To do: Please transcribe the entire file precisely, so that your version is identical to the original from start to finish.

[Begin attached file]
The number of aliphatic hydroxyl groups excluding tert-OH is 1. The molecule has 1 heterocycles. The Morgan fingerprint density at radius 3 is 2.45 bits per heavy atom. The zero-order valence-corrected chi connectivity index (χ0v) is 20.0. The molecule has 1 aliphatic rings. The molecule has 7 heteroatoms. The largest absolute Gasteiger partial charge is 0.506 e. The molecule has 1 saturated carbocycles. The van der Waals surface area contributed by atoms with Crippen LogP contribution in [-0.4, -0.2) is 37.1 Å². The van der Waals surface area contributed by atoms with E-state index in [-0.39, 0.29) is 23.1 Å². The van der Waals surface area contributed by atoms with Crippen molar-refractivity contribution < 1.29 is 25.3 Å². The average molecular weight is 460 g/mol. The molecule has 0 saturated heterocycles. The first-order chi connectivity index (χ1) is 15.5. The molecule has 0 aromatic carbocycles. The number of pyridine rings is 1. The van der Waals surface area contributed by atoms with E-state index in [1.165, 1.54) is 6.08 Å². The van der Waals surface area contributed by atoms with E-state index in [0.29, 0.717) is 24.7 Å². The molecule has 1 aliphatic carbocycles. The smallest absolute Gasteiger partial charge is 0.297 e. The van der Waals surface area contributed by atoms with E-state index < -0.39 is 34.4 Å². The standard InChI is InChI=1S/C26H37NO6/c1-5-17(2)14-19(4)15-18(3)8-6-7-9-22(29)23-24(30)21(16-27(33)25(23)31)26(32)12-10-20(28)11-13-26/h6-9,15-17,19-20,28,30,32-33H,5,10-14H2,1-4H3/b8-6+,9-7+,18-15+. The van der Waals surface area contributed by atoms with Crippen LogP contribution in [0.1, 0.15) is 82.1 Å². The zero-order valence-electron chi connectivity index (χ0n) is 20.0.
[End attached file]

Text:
The number of aliphatic hydroxyl groups excluding tert-OH is 1. The molecule has 1 heterocycles. The Morgan fingerprint density at radius 3 is 2.45 bits per heavy atom. The zero-order valence-corrected chi connectivity index (χ0v) is 20.0. The molecule has 1 aliphatic rings. The molecule has 7 heteroatoms. The largest absolute Gasteiger partial charge is 0.506 e. The molecule has 1 saturated carbocycles. The van der Waals surface area contributed by atoms with Crippen LogP contribution in [-0.4, -0.2) is 37.1 Å². The van der Waals surface area contributed by atoms with E-state index in [-0.39, 0.29) is 23.1 Å². The van der Waals surface area contributed by atoms with Crippen molar-refractivity contribution < 1.29 is 25.3 Å². The average molecular weight is 460 g/mol. The molecule has 0 saturated heterocycles. The first-order chi connectivity index (χ1) is 15.5. The molecule has 0 aromatic carbocycles. The number of pyridine rings is 1. The van der Waals surface area contributed by atoms with E-state index in [1.165, 1.54) is 6.08 Å². The van der Waals surface area contributed by atoms with E-state index in [0.29, 0.717) is 24.7 Å². The molecule has 1 aliphatic carbocycles. The smallest absolute Gasteiger partial charge is 0.297 e. The van der Waals surface area contributed by atoms with E-state index < -0.39 is 34.4 Å². The standard InChI is InChI=1S/C26H37NO6/c1-5-17(2)14-19(4)15-18(3)8-6-7-9-22(29)23-24(30)21(16-27(33)25(23)31)26(32)12-10-20(28)11-13-26/h6-9,15-17,19-20,28,30,32-33H,5,10-14H2,1-4H3/b8-6+,9-7+,18-15+. The van der Waals surface area contributed by atoms with Crippen LogP contribution in [0.1, 0.15) is 82.1 Å². The zero-order valence-electron chi connectivity index (χ0n) is 20.0.